, Volume 200-201, Issue 1, pp 83-97

Why do cladocerans fail to control algal blooms?

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Field studies show that even at high nutrient loads phytoplankton may be kept at low levels by filter-feeding zooplankton for a period of weeks (spring clear water phase in lakes) or months (low-stocked fish-ponds). In the absence of planktivorous fish, large-bodied cladocerans effectively control the abundance of algae of a broad size spectrum. Laboratory experiments show that, although difficult to handle and of poor nutritional value, filamentous algae can also be utilized by large-bodiedDaphnia and prevented from population increase, exactly as the principles of the biomanipulation approach would predict.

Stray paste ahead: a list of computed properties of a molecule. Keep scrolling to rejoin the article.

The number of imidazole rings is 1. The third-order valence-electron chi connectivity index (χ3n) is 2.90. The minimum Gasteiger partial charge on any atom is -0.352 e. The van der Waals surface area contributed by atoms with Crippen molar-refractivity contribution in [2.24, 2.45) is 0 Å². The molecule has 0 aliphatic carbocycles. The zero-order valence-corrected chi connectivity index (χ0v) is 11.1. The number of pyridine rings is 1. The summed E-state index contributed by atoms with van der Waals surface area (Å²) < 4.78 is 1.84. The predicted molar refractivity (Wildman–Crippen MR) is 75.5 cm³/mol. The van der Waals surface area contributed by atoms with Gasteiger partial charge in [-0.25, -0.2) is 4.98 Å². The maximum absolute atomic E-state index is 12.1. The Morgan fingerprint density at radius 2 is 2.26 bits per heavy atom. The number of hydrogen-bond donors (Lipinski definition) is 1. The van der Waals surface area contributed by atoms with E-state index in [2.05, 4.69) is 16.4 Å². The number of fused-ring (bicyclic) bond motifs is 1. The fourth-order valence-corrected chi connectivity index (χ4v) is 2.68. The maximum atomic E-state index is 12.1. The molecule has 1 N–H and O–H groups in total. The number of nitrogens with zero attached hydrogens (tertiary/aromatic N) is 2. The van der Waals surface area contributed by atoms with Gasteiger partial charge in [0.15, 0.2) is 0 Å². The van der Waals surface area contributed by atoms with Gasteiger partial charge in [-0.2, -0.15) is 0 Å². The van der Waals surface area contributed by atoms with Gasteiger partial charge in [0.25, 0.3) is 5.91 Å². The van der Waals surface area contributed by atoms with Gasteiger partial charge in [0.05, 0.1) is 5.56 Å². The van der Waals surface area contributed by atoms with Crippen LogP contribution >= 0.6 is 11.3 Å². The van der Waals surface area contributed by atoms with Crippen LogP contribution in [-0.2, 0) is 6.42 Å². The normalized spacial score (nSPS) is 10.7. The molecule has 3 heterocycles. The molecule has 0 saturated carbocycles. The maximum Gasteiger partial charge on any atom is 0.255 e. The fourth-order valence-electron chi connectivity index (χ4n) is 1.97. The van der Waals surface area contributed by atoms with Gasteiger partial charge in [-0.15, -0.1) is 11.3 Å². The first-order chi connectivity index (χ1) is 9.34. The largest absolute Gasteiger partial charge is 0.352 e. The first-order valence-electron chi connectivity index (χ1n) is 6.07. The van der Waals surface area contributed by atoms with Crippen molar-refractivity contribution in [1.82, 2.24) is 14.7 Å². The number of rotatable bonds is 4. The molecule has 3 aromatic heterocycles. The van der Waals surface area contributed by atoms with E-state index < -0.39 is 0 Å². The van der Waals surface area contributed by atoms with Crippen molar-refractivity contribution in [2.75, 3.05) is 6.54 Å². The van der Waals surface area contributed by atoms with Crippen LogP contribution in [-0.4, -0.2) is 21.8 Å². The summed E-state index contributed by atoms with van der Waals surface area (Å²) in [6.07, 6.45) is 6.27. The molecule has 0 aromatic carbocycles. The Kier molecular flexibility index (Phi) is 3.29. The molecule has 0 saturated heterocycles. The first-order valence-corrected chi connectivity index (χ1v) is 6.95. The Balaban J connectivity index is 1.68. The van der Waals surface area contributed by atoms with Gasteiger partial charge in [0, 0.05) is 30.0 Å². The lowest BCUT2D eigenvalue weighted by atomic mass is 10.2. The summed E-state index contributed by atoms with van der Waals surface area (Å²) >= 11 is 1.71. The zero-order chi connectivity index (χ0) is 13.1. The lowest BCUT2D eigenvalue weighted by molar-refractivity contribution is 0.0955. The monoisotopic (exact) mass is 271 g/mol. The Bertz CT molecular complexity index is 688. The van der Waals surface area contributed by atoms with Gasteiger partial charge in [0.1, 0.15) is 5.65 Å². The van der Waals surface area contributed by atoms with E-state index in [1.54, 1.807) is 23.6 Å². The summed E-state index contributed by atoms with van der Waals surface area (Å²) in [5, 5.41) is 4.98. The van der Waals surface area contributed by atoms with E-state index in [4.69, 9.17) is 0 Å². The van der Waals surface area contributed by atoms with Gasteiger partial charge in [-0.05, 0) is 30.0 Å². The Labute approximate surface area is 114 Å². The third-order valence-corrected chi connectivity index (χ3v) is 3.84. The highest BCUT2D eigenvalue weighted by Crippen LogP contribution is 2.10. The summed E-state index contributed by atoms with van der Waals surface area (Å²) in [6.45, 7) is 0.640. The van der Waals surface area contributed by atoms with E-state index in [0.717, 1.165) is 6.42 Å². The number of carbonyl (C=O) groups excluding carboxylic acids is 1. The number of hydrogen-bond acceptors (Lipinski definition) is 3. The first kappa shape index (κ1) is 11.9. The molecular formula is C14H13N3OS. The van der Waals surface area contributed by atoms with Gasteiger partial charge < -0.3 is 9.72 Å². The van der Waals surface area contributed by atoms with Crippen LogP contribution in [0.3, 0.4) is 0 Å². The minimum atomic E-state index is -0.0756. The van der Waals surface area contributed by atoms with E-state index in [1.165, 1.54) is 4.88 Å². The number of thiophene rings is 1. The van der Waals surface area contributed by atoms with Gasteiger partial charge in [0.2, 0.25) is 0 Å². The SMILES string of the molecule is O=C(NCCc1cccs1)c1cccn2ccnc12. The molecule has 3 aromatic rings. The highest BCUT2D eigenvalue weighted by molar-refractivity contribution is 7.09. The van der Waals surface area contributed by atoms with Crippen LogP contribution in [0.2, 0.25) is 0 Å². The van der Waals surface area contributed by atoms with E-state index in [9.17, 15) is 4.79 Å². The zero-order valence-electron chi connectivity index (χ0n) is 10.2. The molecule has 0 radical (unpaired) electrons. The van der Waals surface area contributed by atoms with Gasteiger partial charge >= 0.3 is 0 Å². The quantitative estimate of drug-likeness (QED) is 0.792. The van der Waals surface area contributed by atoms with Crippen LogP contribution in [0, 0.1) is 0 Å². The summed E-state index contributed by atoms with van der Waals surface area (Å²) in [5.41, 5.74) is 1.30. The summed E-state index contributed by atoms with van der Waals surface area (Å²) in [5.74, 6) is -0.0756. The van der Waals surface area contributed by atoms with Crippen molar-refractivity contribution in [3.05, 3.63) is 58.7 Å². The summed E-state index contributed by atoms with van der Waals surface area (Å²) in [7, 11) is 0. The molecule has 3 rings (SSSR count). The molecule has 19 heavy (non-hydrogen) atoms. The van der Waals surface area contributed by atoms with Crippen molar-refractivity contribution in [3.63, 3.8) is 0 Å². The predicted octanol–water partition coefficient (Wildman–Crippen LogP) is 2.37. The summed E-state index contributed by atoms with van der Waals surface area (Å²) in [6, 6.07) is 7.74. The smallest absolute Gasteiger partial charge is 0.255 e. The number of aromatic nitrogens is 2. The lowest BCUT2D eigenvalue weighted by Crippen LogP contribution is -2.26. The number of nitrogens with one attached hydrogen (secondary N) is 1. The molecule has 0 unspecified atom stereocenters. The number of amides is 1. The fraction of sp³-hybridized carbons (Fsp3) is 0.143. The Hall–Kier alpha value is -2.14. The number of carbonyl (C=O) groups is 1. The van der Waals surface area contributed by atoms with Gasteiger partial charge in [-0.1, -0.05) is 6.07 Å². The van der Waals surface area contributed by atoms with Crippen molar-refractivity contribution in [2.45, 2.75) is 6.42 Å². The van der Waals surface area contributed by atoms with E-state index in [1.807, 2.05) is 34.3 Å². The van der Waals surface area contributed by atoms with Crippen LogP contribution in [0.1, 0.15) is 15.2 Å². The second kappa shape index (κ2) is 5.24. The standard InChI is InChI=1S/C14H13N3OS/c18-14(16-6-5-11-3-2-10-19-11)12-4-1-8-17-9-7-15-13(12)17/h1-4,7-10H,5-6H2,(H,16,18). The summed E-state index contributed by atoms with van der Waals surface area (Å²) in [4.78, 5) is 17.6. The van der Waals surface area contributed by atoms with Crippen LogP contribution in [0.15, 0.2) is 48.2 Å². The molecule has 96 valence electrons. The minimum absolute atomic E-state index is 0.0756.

This is not always the case, however. Even when released from predation, large cladocerans often cannot grow and reproduce fast enough to prevent bloom formation. Sometimes, they disappear when the bloom becomes dense, and the biomanipulation approach is not applicable any more.

Recent experimental data on four differently-sizedDaphnia species are used in an attempt to (1) explain why cladocerans fail to control filamentous cyanobacteria when filament density is high, and (2) determine the critical filament density at whichDaphnia becomes ineffective. At this critical concentration,Daphnia growth and reproduction is halted, and no positive numerical response to growing phytoplankton standing crop should be expected fromDaphnia population. Bloom formation thus becomes irreversible. The question of what can be done to overcome this bottleneck of the biomanipulation approach may become one of the most challenging questions in plankton ecology in the nearest future.